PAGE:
Tourism Review

ISSN: 1660-5373

Article publication date: 21 September 2010



Bieger, T. and Laesser, C. (2010), "Editorial", Tourism Review, Vol. 65 No. 3. https://doi.org/10.1108/tr.2010.36965caa.001



Emerald Group Publishing Limited

Copyright © 2010, Emerald Group Publishing Limited


Article Type: Editorial From: Tourism Review, Volume 65, Issue 3

Dear readers

This issue contains five papers.

The first piece of work by Wineaster Anderson examines the determinants of the expenditure for all-inclusive (AI) package tourists. The work reveals that the presence of the AI holiday experience at the destination, as well as visitor and travelling attributes, were the important contributing determinants of expenditure both at home and destination economies.

In the second contribution, Long-Yi Lin and Ching-Yuh Lu present the results of a study to investigate the influence of corporate image and relationship marketing on trust, the impact of trust on consumer purchase intention, and the moderating effects of word-of-mouth between the influence of trust on consumer purchase intention.

The third paper by José Manuel Ponzoa Casado and Pedro Reinares Lara focuses on the search for alternative sales channels, not originally intended for this end, at a time of general crisis within the tourism sector. In spite of the great number of companies from the tourism sector that join multi-sponsor loyalty platforms and the high volume of tourism service offers (flights, journeys, hotel accommodation, etc.) made and accepted through this medium, little is known about basic aspects for the management of such companies’ participation.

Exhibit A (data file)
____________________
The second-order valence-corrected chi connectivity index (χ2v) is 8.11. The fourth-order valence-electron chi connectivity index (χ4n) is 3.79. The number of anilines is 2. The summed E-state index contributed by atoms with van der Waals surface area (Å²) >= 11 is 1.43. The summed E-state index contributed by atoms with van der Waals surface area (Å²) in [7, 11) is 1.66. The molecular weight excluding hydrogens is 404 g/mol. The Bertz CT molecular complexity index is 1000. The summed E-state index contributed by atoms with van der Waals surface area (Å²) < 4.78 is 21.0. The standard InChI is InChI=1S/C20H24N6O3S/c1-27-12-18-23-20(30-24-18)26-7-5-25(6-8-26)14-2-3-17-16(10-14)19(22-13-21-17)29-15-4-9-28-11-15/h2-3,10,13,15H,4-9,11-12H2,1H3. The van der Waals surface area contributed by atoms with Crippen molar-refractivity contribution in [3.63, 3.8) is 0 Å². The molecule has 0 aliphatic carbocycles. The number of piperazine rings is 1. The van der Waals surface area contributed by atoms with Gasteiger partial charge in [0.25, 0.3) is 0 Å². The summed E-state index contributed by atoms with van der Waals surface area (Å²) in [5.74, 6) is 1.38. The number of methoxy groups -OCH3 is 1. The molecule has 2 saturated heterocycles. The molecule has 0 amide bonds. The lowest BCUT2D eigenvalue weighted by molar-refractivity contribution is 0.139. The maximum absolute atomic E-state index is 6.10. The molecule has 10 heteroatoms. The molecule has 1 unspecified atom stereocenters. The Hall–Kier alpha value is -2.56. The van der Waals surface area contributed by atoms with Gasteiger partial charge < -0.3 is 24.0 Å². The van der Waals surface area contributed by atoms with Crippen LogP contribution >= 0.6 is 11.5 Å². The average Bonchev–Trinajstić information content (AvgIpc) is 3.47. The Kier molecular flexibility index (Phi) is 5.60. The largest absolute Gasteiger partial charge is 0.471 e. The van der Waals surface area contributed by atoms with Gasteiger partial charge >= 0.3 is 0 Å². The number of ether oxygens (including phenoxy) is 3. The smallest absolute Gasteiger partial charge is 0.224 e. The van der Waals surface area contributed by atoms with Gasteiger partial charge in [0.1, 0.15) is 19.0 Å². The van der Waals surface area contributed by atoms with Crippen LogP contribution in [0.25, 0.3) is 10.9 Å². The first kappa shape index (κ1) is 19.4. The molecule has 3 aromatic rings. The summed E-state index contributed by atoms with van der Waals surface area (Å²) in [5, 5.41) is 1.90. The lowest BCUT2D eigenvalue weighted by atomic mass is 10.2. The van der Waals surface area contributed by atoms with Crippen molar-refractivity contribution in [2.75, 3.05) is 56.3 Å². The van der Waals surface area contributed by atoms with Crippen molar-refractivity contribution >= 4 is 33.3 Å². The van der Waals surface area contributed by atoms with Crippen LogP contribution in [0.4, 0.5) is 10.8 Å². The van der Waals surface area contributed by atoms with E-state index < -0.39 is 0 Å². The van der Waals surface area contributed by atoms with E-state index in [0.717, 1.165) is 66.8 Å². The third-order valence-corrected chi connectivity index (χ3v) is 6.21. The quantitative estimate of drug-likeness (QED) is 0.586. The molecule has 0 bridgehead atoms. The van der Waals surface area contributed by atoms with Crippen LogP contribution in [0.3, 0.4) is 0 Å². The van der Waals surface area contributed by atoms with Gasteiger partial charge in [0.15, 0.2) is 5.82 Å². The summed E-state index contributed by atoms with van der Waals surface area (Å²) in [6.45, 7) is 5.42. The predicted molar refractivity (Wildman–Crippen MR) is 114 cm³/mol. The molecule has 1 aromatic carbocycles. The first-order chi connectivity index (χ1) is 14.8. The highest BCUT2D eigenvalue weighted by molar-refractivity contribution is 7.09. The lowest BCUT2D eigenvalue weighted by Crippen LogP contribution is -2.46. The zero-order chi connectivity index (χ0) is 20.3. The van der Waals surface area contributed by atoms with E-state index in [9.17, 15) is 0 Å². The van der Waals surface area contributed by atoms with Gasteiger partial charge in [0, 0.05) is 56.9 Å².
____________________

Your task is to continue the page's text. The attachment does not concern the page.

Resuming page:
The fourth contribution by Ruggero Sainaghi investigates the “research styles” which emerge from segmenting previous studies above all on the (continental) geographic basis of the empirical evidence employed and in particular according to their European, American or Asiatic origin. Geographic importance appears to be primarily related to contextual differences and consequently to diverse research designs, in terms both of the dependent and independent variables used.

The fifth and final paper by Ugur Yavas, Osman M. Karatepe, and Emin Babakus, examines the relative efficacies of a set of organizational support mechanisms and personality traits in predicting frontline employees’ service recovery and job performances. The study results show that organizational support is more effective in differentiating between high- and low-performing frontline employees in the case of service recovery performance. However, job performance overall is more susceptible to the influences of personality traits.

We wish you a good and hopefully interesting read.

Kind regards

Thomas Bieger and Christian Laesser

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